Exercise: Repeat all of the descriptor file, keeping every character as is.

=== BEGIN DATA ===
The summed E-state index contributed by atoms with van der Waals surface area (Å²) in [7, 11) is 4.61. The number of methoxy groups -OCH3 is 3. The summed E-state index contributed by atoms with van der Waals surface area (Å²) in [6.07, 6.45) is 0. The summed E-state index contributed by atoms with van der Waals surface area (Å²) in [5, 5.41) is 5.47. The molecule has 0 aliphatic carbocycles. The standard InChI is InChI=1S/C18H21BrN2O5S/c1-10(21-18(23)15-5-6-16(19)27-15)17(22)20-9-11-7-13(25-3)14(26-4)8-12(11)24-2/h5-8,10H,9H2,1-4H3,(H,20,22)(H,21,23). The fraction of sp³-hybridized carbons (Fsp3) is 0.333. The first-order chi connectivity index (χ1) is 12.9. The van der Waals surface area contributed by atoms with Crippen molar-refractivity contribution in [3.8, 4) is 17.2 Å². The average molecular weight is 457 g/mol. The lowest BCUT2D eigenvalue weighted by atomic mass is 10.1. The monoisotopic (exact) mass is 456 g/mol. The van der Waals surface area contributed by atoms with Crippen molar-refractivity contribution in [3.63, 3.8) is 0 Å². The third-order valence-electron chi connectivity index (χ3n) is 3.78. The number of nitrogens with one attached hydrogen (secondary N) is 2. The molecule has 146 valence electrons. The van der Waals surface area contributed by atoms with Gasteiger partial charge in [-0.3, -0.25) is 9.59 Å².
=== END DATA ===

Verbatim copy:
The summed E-state index contributed by atoms with van der Waals surface area (Å²) in [7, 11) is 4.61. The number of methoxy groups -OCH3 is 3. The summed E-state index contributed by atoms with van der Waals surface area (Å²) in [6.07, 6.45) is 0. The summed E-state index contributed by atoms with van der Waals surface area (Å²) in [5, 5.41) is 5.47. The molecule has 0 aliphatic carbocycles. The standard InChI is InChI=1S/C18H21BrN2O5S/c1-10(21-18(23)15-5-6-16(19)27-15)17(22)20-9-11-7-13(25-3)14(26-4)8-12(11)24-2/h5-8,10H,9H2,1-4H3,(H,20,22)(H,21,23). The fraction of sp³-hybridized carbons (Fsp3) is 0.333. The first-order chi connectivity index (χ1) is 12.9. The van der Waals surface area contributed by atoms with Crippen molar-refractivity contribution in [3.8, 4) is 17.2 Å². The average molecular weight is 457 g/mol. The lowest BCUT2D eigenvalue weighted by atomic mass is 10.1. The monoisotopic (exact) mass is 456 g/mol. The van der Waals surface area contributed by atoms with Crippen molar-refractivity contribution in [3.63, 3.8) is 0 Å². The third-order valence-electron chi connectivity index (χ3n) is 3.78. The number of nitrogens with one attached hydrogen (secondary N) is 2. The molecule has 146 valence electrons. The van der Waals surface area contributed by atoms with Gasteiger partial charge in [-0.3, -0.25) is 9.59 Å².